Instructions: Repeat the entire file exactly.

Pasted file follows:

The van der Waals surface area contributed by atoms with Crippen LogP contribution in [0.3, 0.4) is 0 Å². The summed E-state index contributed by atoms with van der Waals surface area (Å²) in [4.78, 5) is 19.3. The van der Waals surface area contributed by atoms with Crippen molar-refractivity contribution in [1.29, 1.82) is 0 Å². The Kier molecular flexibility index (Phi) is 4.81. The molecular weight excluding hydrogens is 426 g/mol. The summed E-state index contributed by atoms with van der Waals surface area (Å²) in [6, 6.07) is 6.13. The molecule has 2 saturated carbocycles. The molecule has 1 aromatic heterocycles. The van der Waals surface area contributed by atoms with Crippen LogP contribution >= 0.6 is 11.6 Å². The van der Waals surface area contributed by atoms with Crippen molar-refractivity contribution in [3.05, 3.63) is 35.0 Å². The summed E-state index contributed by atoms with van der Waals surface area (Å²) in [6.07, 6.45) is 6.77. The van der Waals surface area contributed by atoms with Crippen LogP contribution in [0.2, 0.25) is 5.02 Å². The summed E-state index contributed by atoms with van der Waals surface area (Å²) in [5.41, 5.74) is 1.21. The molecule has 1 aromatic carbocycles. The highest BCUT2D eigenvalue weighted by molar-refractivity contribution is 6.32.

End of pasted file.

The van der Waals surface area contributed by atoms with Crippen LogP contribution in [0.3, 0.4) is 0 Å². The summed E-state index contributed by atoms with van der Waals surface area (Å²) in [4.78, 5) is 19.3. The van der Waals surface area contributed by atoms with Crippen molar-refractivity contribution in [1.29, 1.82) is 0 Å². The Kier molecular flexibility index (Phi) is 4.81. The molecular weight excluding hydrogens is 426 g/mol. The summed E-state index contributed by atoms with van der Waals surface area (Å²) in [6, 6.07) is 6.13. The molecule has 2 saturated carbocycles. The molecule has 1 aromatic heterocycles. The van der Waals surface area contributed by atoms with Crippen LogP contribution >= 0.6 is 11.6 Å². The van der Waals surface area contributed by atoms with Crippen molar-refractivity contribution in [3.05, 3.63) is 35.0 Å². The summed E-state index contributed by atoms with van der Waals surface area (Å²) in [6.07, 6.45) is 6.77. The van der Waals surface area contributed by atoms with Crippen LogP contribution in [0.2, 0.25) is 5.02 Å². The summed E-state index contributed by atoms with van der Waals surface area (Å²) in [5.41, 5.74) is 1.21. The molecule has 1 aromatic carbocycles. The highest BCUT2D eigenvalue weighted by molar-refractivity contribution is 6.32.